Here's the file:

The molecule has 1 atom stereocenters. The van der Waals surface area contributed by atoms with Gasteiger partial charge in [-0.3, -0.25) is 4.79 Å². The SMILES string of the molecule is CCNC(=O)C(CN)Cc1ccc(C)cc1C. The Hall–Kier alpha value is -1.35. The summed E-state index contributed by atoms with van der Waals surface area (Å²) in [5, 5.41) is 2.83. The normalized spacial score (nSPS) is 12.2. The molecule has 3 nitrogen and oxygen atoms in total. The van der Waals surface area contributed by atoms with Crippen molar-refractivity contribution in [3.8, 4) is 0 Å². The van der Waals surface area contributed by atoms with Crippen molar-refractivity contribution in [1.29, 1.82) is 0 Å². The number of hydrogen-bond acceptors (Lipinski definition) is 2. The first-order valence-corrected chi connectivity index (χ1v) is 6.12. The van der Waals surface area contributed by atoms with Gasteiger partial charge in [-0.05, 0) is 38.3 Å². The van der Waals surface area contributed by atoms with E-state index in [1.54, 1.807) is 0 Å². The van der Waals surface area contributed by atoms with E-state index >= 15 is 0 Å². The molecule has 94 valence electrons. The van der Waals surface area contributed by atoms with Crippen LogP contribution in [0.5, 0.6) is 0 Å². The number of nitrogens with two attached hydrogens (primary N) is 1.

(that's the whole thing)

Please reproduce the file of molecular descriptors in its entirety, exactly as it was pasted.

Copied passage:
The molecule has 1 atom stereocenters. The van der Waals surface area contributed by atoms with Gasteiger partial charge in [-0.3, -0.25) is 4.79 Å². The SMILES string of the molecule is CCNC(=O)C(CN)Cc1ccc(C)cc1C. The Hall–Kier alpha value is -1.35. The summed E-state index contributed by atoms with van der Waals surface area (Å²) in [5, 5.41) is 2.83. The normalized spacial score (nSPS) is 12.2. The molecule has 3 nitrogen and oxygen atoms in total. The van der Waals surface area contributed by atoms with Crippen molar-refractivity contribution in [3.8, 4) is 0 Å². The van der Waals surface area contributed by atoms with Crippen molar-refractivity contribution in [1.29, 1.82) is 0 Å². The number of hydrogen-bond acceptors (Lipinski definition) is 2. The first-order valence-corrected chi connectivity index (χ1v) is 6.12. The van der Waals surface area contributed by atoms with Gasteiger partial charge in [-0.05, 0) is 38.3 Å². The van der Waals surface area contributed by atoms with E-state index in [1.54, 1.807) is 0 Å². The van der Waals surface area contributed by atoms with E-state index >= 15 is 0 Å². The molecule has 94 valence electrons. The van der Waals surface area contributed by atoms with Crippen LogP contribution in [0.5, 0.6) is 0 Å². The number of nitrogens with two attached hydrogens (primary N) is 1.